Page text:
Chick-fil-A, Starbucks, and Subway Are CX Leaders in Fast Food

This post examines the 17 fast food chains included in the 2012 Temkin Experience Ratings.

Chick-fil-A, Starbucks, and Subway earned the top customer experience ratings in the industry and are tied for third spot across all 206 companies. The three leading fast food chains are the only ones in the industry to earn “excellent” customer experience ratings. Eleven of the 17 fast food chains earned “good” ratings while the bottom three—Hardees, Domino’s, and Jack in the Box—earned “okay” ratings.

The overall fast food industry earned the second spot out of 18 industries, slightly behind grocery chains but well ahead of other industries.

Other highlights from the research include:

  • Starbucks and Subway received the highest Functional ratings while Domino’s and Jack in the Box received the lowest.
  • Subway received the highest Accessible ratings while Hardees and Jack in the Box received the lowest.
  • Chick-fil-A and Starbucks received the highest Emotional ratings while Hardees received the lowest.

Do you want to see the data? Go to the Temkin Ratings website where you can sort through all of the results for free. You can even purchase the underlying data if you want to get more access.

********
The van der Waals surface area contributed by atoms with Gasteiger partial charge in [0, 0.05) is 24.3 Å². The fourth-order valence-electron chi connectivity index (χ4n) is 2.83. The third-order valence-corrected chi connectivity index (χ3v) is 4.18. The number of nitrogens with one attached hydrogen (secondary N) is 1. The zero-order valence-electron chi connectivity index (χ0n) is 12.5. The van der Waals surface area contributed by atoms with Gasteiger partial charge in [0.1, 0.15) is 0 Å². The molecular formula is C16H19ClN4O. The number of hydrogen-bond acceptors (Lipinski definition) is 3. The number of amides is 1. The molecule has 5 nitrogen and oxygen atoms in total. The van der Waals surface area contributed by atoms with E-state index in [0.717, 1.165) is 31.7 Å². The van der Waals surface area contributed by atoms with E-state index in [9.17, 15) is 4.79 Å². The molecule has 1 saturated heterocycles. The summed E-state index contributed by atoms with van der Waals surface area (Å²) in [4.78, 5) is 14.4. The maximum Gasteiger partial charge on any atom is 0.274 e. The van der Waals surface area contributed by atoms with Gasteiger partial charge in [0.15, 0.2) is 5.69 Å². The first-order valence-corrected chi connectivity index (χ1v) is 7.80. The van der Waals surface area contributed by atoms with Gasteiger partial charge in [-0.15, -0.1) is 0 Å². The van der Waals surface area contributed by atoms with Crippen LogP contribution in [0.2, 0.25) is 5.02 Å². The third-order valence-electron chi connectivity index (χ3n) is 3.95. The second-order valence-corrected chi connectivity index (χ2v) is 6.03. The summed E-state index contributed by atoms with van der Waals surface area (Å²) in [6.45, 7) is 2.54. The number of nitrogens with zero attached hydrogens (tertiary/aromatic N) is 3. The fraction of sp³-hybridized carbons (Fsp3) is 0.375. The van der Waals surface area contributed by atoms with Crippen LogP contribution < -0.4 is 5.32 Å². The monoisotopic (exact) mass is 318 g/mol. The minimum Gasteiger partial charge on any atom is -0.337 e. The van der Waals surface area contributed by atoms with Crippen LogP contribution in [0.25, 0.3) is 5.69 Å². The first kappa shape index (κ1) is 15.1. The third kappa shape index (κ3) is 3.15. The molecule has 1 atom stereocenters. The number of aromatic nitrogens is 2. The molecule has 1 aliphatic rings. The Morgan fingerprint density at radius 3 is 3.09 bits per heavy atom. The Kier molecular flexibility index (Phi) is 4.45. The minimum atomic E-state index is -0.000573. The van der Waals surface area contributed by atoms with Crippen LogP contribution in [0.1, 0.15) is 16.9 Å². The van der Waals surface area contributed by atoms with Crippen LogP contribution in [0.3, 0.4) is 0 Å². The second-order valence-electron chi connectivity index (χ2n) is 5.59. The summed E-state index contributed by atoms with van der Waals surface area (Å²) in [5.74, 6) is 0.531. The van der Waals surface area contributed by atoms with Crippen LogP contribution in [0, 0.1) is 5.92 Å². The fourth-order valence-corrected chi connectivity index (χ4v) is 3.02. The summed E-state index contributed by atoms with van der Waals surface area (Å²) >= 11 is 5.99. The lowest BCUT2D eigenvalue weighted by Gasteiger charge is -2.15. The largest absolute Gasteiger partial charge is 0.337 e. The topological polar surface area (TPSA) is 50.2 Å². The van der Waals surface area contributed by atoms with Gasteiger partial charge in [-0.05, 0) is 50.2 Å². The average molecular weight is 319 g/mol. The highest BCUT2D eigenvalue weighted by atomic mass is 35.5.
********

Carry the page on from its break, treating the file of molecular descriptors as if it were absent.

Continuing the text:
The bottom line: Most fast food chains deliver solid CX

Written by 

I'm an experience (XM) management catalyst; helping organizations improve results by engaging the hearts and minds of their employees, customers, and partners. I enjoy researching and speaking about leading-edge XM topics. I lead the Qualtrics XM Institute, which is the world's best job. We're igniting a global community of XM Professionals who are inspired and empowered to radically improve the human experience. To achieve this goal, my team focuses on thought leadership, training, and community building. My work is driven by a set of fundamental beliefs: 1) Everything starts and ends with human beings, so you need to understand how people think, feel, and behave; 2) XM is a discipline that needs to be woven throughout an organization's entire operating fabric; and 3) Building the XM discipline requires a combination of culture, competency, and technology.

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